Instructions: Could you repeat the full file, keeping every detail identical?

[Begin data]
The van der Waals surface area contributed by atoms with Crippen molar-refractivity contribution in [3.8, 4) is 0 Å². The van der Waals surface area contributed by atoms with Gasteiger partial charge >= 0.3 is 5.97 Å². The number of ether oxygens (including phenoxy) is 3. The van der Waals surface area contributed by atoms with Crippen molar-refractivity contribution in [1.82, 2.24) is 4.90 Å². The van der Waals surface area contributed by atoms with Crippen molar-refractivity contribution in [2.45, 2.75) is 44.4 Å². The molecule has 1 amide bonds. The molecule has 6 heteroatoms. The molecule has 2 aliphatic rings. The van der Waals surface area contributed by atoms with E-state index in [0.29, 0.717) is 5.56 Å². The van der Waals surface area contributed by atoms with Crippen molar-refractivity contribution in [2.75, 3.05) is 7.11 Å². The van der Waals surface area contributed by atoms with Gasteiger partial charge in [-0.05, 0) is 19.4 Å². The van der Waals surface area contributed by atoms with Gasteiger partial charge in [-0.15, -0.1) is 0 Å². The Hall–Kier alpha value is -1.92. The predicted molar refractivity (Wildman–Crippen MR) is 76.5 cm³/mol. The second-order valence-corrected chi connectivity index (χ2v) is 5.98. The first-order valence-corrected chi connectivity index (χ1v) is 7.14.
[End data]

The van der Waals surface area contributed by atoms with Crippen molar-refractivity contribution in [3.8, 4) is 0 Å². The van der Waals surface area contributed by atoms with Gasteiger partial charge >= 0.3 is 5.97 Å². The number of ether oxygens (including phenoxy) is 3. The van der Waals surface area contributed by atoms with Crippen molar-refractivity contribution in [1.82, 2.24) is 4.90 Å². The van der Waals surface area contributed by atoms with Crippen molar-refractivity contribution in [2.45, 2.75) is 44.4 Å². The molecule has 1 amide bonds. The molecule has 6 heteroatoms. The molecule has 2 aliphatic rings. The van der Waals surface area contributed by atoms with E-state index in [0.29, 0.717) is 5.56 Å². The van der Waals surface area contributed by atoms with Crippen molar-refractivity contribution in [2.75, 3.05) is 7.11 Å². The van der Waals surface area contributed by atoms with Gasteiger partial charge in [-0.05, 0) is 19.4 Å². The van der Waals surface area contributed by atoms with Gasteiger partial charge in [-0.15, -0.1) is 0 Å². The Hall–Kier alpha value is -1.92. The predicted molar refractivity (Wildman–Crippen MR) is 76.5 cm³/mol. The second-order valence-corrected chi connectivity index (χ2v) is 5.98. The first-order valence-corrected chi connectivity index (χ1v) is 7.14.